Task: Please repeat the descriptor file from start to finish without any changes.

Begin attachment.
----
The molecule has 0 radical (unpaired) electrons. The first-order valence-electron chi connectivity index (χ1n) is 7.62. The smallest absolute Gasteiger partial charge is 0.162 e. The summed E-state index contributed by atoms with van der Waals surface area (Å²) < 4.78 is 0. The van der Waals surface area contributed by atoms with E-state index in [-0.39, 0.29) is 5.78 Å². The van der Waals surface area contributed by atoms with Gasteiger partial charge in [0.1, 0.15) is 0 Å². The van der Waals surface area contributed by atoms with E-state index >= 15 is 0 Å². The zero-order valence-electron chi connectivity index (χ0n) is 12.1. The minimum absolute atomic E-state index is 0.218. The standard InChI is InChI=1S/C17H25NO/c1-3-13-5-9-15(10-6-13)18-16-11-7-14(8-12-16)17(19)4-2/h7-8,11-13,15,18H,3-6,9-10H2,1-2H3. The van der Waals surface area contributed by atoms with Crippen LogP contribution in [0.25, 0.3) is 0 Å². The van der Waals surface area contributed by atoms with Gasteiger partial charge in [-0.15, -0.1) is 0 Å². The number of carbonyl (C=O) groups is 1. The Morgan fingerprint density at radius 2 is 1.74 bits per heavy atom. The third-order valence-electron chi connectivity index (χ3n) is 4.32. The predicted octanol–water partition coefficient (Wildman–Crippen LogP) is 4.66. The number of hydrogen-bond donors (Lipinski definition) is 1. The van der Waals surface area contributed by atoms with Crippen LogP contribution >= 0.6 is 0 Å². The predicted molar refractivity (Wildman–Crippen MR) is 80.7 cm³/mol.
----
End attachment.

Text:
The molecule has 0 radical (unpaired) electrons. The first-order valence-electron chi connectivity index (χ1n) is 7.62. The smallest absolute Gasteiger partial charge is 0.162 e. The summed E-state index contributed by atoms with van der Waals surface area (Å²) < 4.78 is 0. The van der Waals surface area contributed by atoms with E-state index in [-0.39, 0.29) is 5.78 Å². The van der Waals surface area contributed by atoms with Gasteiger partial charge in [0.1, 0.15) is 0 Å². The van der Waals surface area contributed by atoms with E-state index >= 15 is 0 Å². The zero-order valence-electron chi connectivity index (χ0n) is 12.1. The minimum absolute atomic E-state index is 0.218. The standard InChI is InChI=1S/C17H25NO/c1-3-13-5-9-15(10-6-13)18-16-11-7-14(8-12-16)17(19)4-2/h7-8,11-13,15,18H,3-6,9-10H2,1-2H3. The van der Waals surface area contributed by atoms with Crippen LogP contribution in [0.25, 0.3) is 0 Å². The van der Waals surface area contributed by atoms with Gasteiger partial charge in [-0.15, -0.1) is 0 Å². The number of carbonyl (C=O) groups is 1. The Morgan fingerprint density at radius 2 is 1.74 bits per heavy atom. The third-order valence-electron chi connectivity index (χ3n) is 4.32. The predicted octanol–water partition coefficient (Wildman–Crippen LogP) is 4.66. The number of hydrogen-bond donors (Lipinski definition) is 1. The van der Waals surface area contributed by atoms with Crippen LogP contribution >= 0.6 is 0 Å². The predicted molar refractivity (Wildman–Crippen MR) is 80.7 cm³/mol.